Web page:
Convective downdraft motions and related outflow wind considered as an eventual source of potential damage which can be more severe in the aviation sector. A great variety of atmospheric environments can produce these downdraft motions. These events are not easily detectable using conventional weather radar or wind shear alert systems, while Doppler radars are useful for identifying these Downbursts. In order to identify the situations that can cause these downdraft events different diagnostic tools are designed. Recently launched Indian satellite INSAT-3D, with atmospheric sounder and imager on board, is capable of identifying regions of downburst occurrence and can help in monitoring them in real time. Some Downburst events reported over different parts of India, during January-April period is investigated using Microburst Wind Speed Potential Index (MWPI) and thermodynamic characteristics derived from the NCMRWF GFS (NGFS) model. An attempt is made to make a short range prediction of these events using MWPI computed from NGFS model forecasts. The results are validated with in-situ observations and also by employing INSAT-3D data and it is shown that the method has a reasonable success. All the investigated downdraft events are associated with the hybrid Microburst environment. © 2016 SPIE.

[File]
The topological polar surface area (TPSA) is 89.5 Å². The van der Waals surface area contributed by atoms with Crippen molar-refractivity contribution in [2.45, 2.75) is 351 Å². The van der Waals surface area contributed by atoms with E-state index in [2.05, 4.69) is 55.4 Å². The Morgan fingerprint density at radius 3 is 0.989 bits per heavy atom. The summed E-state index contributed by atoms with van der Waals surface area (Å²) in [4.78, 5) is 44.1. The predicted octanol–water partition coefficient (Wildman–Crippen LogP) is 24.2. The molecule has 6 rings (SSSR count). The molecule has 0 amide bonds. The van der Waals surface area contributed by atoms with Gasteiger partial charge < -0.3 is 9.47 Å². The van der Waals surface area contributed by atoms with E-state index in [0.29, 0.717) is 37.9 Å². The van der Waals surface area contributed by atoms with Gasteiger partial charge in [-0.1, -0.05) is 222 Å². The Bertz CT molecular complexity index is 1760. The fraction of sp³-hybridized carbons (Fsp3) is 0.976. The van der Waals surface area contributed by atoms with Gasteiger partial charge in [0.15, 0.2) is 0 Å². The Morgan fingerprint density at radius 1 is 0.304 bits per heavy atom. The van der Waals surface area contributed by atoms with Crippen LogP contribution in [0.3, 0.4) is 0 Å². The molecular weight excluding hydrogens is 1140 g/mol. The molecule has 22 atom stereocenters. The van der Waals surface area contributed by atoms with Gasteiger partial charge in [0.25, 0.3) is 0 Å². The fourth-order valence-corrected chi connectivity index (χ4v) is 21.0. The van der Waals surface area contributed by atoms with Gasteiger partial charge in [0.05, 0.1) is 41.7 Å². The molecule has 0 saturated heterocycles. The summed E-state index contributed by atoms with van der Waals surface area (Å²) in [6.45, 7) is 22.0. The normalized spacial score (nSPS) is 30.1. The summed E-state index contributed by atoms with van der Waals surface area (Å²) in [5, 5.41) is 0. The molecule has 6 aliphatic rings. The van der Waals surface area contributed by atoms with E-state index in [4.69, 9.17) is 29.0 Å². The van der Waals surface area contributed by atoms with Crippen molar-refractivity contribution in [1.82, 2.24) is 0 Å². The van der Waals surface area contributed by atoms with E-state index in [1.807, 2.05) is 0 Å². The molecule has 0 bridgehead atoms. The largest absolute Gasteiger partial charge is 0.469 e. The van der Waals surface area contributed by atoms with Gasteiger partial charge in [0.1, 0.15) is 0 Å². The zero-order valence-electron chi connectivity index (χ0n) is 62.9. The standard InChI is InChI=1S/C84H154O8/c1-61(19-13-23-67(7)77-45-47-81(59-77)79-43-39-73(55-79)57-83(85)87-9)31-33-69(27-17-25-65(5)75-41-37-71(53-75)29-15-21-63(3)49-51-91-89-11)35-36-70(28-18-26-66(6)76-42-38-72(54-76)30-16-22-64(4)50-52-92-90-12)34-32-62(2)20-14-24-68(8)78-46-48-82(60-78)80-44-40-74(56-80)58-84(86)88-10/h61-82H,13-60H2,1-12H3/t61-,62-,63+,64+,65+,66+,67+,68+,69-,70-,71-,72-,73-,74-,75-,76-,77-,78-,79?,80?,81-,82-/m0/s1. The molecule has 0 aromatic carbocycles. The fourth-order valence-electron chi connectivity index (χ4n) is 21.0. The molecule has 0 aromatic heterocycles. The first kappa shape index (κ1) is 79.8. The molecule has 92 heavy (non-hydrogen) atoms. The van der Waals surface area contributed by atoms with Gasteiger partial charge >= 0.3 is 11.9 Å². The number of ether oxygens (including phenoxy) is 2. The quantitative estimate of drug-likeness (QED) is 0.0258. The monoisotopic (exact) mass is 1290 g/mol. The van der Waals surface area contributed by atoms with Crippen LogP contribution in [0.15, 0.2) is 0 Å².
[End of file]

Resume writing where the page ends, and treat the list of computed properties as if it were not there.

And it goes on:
Rajan D.,NCMRWF | Iyengar G.R.,NCMRWF | Mitra A.K.,NCMRWF
Proceedings of SPIE - The International Society for Optical Engineering | Year: 2016